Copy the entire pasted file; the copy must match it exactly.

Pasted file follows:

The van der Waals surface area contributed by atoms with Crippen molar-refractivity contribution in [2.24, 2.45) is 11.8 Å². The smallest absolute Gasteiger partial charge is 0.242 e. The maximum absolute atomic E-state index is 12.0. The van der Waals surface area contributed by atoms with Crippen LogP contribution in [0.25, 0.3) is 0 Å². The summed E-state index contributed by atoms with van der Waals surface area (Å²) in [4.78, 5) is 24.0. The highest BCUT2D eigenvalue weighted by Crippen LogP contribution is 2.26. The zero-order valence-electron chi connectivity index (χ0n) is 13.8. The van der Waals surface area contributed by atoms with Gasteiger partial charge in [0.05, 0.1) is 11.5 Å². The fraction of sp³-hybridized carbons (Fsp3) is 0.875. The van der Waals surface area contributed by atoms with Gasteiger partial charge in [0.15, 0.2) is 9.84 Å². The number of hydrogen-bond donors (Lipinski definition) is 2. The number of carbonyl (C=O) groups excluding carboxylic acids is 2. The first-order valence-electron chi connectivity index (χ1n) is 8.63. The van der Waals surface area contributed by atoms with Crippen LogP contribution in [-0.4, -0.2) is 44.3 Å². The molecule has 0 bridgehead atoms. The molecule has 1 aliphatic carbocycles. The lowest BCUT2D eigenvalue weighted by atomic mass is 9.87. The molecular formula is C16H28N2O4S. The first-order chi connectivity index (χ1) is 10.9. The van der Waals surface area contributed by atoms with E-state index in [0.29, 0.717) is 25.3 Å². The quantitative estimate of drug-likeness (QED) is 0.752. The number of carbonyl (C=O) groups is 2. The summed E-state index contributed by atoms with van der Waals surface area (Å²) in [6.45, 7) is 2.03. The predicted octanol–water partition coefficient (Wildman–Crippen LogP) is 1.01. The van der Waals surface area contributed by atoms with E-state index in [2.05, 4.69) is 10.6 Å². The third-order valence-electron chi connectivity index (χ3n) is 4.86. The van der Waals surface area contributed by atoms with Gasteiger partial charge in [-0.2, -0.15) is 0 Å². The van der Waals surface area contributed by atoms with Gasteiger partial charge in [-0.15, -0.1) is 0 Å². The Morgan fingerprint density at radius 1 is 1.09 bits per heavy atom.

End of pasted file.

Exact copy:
The van der Waals surface area contributed by atoms with Crippen molar-refractivity contribution in [2.24, 2.45) is 11.8 Å². The smallest absolute Gasteiger partial charge is 0.242 e. The maximum absolute atomic E-state index is 12.0. The van der Waals surface area contributed by atoms with Crippen LogP contribution in [0.25, 0.3) is 0 Å². The summed E-state index contributed by atoms with van der Waals surface area (Å²) in [4.78, 5) is 24.0. The highest BCUT2D eigenvalue weighted by Crippen LogP contribution is 2.26. The zero-order valence-electron chi connectivity index (χ0n) is 13.8. The van der Waals surface area contributed by atoms with Gasteiger partial charge in [0.05, 0.1) is 11.5 Å². The fraction of sp³-hybridized carbons (Fsp3) is 0.875. The van der Waals surface area contributed by atoms with Gasteiger partial charge in [0.15, 0.2) is 9.84 Å². The number of hydrogen-bond donors (Lipinski definition) is 2. The number of carbonyl (C=O) groups excluding carboxylic acids is 2. The first-order valence-electron chi connectivity index (χ1n) is 8.63. The van der Waals surface area contributed by atoms with Crippen LogP contribution in [-0.4, -0.2) is 44.3 Å². The molecule has 0 bridgehead atoms. The molecule has 1 aliphatic carbocycles. The lowest BCUT2D eigenvalue weighted by atomic mass is 9.87. The molecular formula is C16H28N2O4S. The first-order chi connectivity index (χ1) is 10.9. The van der Waals surface area contributed by atoms with E-state index in [0.29, 0.717) is 25.3 Å². The quantitative estimate of drug-likeness (QED) is 0.752. The number of carbonyl (C=O) groups is 2. The summed E-state index contributed by atoms with van der Waals surface area (Å²) in [6.45, 7) is 2.03. The predicted octanol–water partition coefficient (Wildman–Crippen LogP) is 1.01. The van der Waals surface area contributed by atoms with E-state index in [2.05, 4.69) is 10.6 Å². The third-order valence-electron chi connectivity index (χ3n) is 4.86. The van der Waals surface area contributed by atoms with Gasteiger partial charge in [-0.2, -0.15) is 0 Å². The van der Waals surface area contributed by atoms with Gasteiger partial charge in [-0.15, -0.1) is 0 Å². The Morgan fingerprint density at radius 1 is 1.09 bits per heavy atom.